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Our Local Endangered Frogs

School: Banora Point Primary School

Grade(s): 2

Format(s): Book

Subject(s): English Language Arts, Science and Technology

Project Overview

Students were engaged with the guiding question, “Where are all our frogs?”. Our local frog species have been declining due to an influx of poisonous cane toads. After being introduced into Australia, cane toads had no natural predators and are now a major threat to native animals. Students were engaged in a topic that is a real environmental issue within our community.

The initial work and research centered on the study of Australian frogs. The students learned research skills and strategies required to read non-fiction texts, participated in group research, and wrote information reports. They discovered that many of the species that live in the Tweed and Gold Coast areas have become threatened. They wanted to know why and what we could do to help them survive.

To deepen their understanding, students worked with a partner to research an endangered frog. They used non-fiction texts, videos, and websites to gather information. With support from a local frog specialist, they became experts on their chosen frog species. Students wrote information reports and devised a list of tips to help save our native frogs. They also expanded their knowledge of local indigenous culture by exploring the traditional symbols local Aboriginals use to share their history and stories.

Students wrote their own storylines about frogs using these traditional symbols. They created multiple drafts and participated in multiple rounds of critique to produce a high-quality piece of work, which collaboratively became a book. Copies of the book, Our Local Endangered Frogs were donated to local libraries and sold to family and friends to help raise awareness of the plight of our frogs. The students decided to donate the proceeds of the sales to the Currumbin Wildlife Sanctuary to assist in breeding the critically endangered Kroombit Tinker frog. Through their work, our students have become advocates for our endangered


We Asked the Teacher

1. What was compelling for your students about this?

The projects’ guiding question, ‘Where are all our frogs?’ was derived from an observation in our local area. The students were engaged in a topic that they believed was a real environmental issue within their community. They were compelled to learn about, inform the public and raise money to help solve a real-world issue. They were passionate about becoming advocates for endangered wildlife and wanted to write a book to share their information with others.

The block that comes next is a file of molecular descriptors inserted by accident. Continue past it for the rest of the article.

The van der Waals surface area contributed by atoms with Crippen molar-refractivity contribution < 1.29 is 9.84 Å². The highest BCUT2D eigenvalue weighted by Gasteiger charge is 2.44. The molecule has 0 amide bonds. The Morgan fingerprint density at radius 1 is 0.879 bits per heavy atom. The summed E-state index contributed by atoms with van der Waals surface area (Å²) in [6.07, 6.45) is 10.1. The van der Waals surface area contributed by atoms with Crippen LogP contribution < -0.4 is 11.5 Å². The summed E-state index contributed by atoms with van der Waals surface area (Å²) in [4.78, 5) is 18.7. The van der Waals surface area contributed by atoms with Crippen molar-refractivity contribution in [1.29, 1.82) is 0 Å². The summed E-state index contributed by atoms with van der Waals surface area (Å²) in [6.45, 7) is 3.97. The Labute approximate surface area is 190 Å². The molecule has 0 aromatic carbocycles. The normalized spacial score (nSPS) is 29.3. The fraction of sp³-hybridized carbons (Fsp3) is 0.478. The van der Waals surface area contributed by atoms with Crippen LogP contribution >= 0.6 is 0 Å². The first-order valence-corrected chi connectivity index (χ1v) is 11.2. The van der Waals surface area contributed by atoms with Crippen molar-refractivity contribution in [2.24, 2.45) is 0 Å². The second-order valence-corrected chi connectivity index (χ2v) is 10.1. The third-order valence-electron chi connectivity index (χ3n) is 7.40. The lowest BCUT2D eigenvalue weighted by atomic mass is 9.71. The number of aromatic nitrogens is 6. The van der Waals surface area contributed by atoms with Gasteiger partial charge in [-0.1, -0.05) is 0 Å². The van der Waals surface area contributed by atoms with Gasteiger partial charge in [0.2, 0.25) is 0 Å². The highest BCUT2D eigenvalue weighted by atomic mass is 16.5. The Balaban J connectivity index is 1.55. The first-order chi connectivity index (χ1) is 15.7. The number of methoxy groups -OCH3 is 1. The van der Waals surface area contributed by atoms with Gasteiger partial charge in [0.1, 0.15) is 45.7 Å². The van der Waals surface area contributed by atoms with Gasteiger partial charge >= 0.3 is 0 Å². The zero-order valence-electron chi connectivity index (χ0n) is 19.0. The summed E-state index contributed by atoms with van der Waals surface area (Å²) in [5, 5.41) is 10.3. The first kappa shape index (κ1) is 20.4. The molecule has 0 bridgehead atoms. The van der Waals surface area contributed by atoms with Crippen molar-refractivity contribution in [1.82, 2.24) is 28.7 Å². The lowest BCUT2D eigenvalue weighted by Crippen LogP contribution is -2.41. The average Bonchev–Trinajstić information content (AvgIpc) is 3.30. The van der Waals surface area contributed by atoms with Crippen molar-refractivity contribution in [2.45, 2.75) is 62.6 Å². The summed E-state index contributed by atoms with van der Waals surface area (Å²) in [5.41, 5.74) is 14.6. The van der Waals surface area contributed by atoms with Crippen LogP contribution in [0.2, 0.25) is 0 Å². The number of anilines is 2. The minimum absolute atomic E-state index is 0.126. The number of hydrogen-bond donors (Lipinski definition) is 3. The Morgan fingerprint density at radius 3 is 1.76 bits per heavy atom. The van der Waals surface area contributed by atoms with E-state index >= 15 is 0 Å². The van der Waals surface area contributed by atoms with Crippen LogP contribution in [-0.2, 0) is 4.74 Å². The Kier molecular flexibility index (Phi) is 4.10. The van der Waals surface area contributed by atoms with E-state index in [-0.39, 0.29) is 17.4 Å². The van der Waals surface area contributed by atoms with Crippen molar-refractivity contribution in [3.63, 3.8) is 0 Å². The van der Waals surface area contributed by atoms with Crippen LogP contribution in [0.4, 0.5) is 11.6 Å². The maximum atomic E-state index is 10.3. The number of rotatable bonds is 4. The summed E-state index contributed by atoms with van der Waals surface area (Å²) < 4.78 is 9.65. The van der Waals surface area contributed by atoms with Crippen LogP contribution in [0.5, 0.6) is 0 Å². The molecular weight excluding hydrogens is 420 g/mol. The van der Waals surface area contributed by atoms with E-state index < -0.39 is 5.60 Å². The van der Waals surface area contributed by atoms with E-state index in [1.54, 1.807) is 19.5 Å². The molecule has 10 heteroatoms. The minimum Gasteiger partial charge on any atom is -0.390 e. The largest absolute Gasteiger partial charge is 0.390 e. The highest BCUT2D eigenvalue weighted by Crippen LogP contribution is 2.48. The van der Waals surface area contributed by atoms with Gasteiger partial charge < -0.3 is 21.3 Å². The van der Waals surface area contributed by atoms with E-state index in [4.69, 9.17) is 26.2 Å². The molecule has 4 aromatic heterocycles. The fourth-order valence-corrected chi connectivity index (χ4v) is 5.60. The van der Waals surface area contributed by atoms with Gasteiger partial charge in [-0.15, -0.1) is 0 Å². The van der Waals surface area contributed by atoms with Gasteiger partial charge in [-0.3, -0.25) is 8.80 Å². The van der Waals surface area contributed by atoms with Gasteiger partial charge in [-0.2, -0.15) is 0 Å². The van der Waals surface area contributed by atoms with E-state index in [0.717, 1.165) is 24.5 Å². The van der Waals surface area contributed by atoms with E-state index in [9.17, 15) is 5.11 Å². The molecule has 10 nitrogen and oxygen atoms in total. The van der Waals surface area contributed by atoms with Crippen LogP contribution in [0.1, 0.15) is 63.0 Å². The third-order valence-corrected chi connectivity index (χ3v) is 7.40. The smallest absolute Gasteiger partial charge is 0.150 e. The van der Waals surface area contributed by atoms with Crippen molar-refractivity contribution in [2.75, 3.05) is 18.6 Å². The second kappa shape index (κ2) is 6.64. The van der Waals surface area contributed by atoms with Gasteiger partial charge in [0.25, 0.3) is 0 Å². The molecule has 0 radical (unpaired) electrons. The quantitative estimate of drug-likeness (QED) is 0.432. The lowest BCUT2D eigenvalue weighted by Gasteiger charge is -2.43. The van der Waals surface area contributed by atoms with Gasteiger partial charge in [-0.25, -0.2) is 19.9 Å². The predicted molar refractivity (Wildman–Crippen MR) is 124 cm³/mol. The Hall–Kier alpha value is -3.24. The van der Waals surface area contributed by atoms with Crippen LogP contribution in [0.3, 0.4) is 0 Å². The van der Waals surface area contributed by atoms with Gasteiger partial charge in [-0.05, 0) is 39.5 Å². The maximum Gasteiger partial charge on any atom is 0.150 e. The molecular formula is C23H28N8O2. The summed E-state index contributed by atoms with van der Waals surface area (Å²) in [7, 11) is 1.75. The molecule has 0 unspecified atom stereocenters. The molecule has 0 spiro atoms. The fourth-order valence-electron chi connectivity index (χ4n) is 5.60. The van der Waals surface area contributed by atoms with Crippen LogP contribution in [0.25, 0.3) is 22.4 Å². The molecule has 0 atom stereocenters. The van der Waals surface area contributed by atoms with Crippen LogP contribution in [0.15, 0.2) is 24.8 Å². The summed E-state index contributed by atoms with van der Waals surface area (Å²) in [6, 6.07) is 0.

The students decided to host a market stall to help raise awareness and funds for the local endangered frogs. They knew there was a need to educate the public on the threats to our local frogs and raise money for conservation projects. The work the students were doing at school was going to have a real impact on an issue they cared about.

2. What were the challenges?

Some of the main challenges we faced throughout this project were related to research and building a culture of revising with my students. During our research, we were unable to find answers to many of the students’ questions regarding endangered frogs. A local frog expert was contacted and visited us to answer these questions and assist in the research.

Students also had to embrace a culture of redrafting their work. After drafting and reflecting on their work, they were able to realize that some important information was still missing, and they needed to complete further research.

3. What makes this particular piece a model for other students?

The book, ‘Our Local Endangered Frogs’ is an example of the excellent craftsmanship Grade 2 students can produce when they see the value in their work. It is the result of multiple drafts, with careful attention to detail and addresses an authentic need within our community.

4. What would be your advice to a teacher that is inspired by this project?

My advice is to connect with an expert. It can be difficult to find information regarding a particular species of endangered animal. Our expert helped us find the answers to questions the students were unable to answer throughout their research and assisted in editing our book. ​


How This Project Can Be Useful

  • An excellent example of how outside experts can both assist and inspire
  • Shows the results of multiple drafts and how persistence pays off in quality
  • Shows how a project evolves from an authentic question
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